You would think that as an artist, I would not struggle to describe the leitmotif of my paintings, yet I find myself searching for identifiable techniques, common hue or echoing tableau. How to connect lost edges of watercolor to hard edge of acrylic? Or should those edges connect to the cosmos? How to lift lines, meld secondary and tertiary hues? Or should the lines lift off from NASA, taking with them my paper, brush, arm? Shall I cut in with angular brush? Better yet, cut in with a knife? Yes, that would lend interest— … Continue reading Leitmotif by Terry Cox-Joseph→
Learning the Names of Flowers Each day, when my wife reaches inside the mailbox, her eyes catch on the bright morning glories, whose vines have twirled up the post with glad faces. Somehow they know, better than she, her hidden will, that it’s for them she settles a foot on every porch step, one arm bearing the bluster of the bushes before she lingers in her strides toward the street, all the while maintaining an eye with irises and white gardenias, so that I’m surprised their spell has not swept her from our cares, drifted … Continue reading Learning the Names of Flowers and As Close as They can Whir to the Porch Light, 2 poems by Rodney Torreson→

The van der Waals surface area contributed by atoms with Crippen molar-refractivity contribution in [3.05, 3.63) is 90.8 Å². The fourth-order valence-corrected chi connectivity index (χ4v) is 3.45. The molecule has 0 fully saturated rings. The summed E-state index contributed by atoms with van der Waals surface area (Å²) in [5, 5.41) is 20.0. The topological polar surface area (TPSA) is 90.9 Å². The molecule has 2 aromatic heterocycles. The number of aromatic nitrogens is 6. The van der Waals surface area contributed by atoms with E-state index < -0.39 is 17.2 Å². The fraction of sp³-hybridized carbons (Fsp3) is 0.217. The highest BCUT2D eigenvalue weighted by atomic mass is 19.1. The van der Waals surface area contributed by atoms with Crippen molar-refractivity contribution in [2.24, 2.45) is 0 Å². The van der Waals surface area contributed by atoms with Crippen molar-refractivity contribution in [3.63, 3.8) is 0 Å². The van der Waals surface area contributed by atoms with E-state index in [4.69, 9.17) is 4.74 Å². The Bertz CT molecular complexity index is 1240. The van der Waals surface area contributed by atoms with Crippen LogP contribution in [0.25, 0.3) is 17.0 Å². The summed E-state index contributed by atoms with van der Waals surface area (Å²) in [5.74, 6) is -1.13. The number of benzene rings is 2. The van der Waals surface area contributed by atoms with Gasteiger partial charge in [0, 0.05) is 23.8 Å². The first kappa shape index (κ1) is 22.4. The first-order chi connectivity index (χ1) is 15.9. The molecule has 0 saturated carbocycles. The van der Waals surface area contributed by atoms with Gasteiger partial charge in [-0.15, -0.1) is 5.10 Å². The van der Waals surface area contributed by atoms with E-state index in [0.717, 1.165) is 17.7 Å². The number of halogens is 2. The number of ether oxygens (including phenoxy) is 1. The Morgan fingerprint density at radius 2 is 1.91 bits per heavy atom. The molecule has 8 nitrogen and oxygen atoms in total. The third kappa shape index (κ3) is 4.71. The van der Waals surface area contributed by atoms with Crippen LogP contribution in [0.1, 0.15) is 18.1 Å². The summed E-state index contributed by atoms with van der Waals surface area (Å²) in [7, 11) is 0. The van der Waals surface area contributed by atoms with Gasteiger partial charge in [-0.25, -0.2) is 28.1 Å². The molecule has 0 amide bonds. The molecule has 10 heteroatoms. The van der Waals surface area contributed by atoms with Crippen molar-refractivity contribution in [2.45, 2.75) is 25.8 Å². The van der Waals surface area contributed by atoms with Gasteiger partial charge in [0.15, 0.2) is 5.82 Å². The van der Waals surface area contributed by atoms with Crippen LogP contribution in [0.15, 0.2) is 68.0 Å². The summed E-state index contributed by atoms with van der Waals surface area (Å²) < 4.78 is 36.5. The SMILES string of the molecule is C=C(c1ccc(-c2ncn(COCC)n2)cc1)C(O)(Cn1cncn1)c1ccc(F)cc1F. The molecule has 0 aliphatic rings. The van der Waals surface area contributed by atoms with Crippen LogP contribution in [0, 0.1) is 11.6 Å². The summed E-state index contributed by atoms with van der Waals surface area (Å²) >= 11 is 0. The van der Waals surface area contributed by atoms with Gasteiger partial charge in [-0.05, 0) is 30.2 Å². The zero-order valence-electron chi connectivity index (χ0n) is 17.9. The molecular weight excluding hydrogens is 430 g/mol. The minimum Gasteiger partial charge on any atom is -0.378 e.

No IOU’s where were we when the planet became death remember the small dark seed that shaped a new way remember when small and weak became large and capable and that when we tell the dead we see them the tragedy and the vengeance that fells a heart falls away and yes we fear change and fall apart when death arrives and yes we want the hands that feel the feet that walk the eyes that see even here at the edge where death wakes and strange events taste the mystery here we meet pray … Continue reading No IOU’s and The Path Ahead, 2 poems by Evalyn Lee→
On highway 10 – high risk – no space to fall cars come so close at high speeds, their wind moves us in the wrong direction. On interstate 10’s entrance ramp, there’s 8 inches of clearance between the wall and the road to Baton Rouge. The white Dodge Dart pulls over. An old man: ”You want a ride? get in.” He stares ahead, a stone. Sharp and I sit next to him in the front bench seat — the man’s hands! Each finger tattooed letters spelling Hard Luck Lost Love – no questions from me. … Continue reading Lord Crawdaddy by Brian King→
At times I almost convinced myself the Whitman photograph, signed, would be mine, instead of the Longfellow which hangs in the big room in airs chilly and wintry, night falling, as I listen for nonchalant Walt to appear. How the thought cheers me, singing still, for I called Nin’s father, “Dad,” seeing him rise up singing arumph arumph in his bass-o-roar-re-o: Whitman? Sure, he said. He was parceling things in a manner to appear partial to his son-in-law, yours truly, whose mine I learned not to shout, begetting such failures falling, even though another … Continue reading Shub’s Sestina for his Father-in-Law by Shelby Stephenson→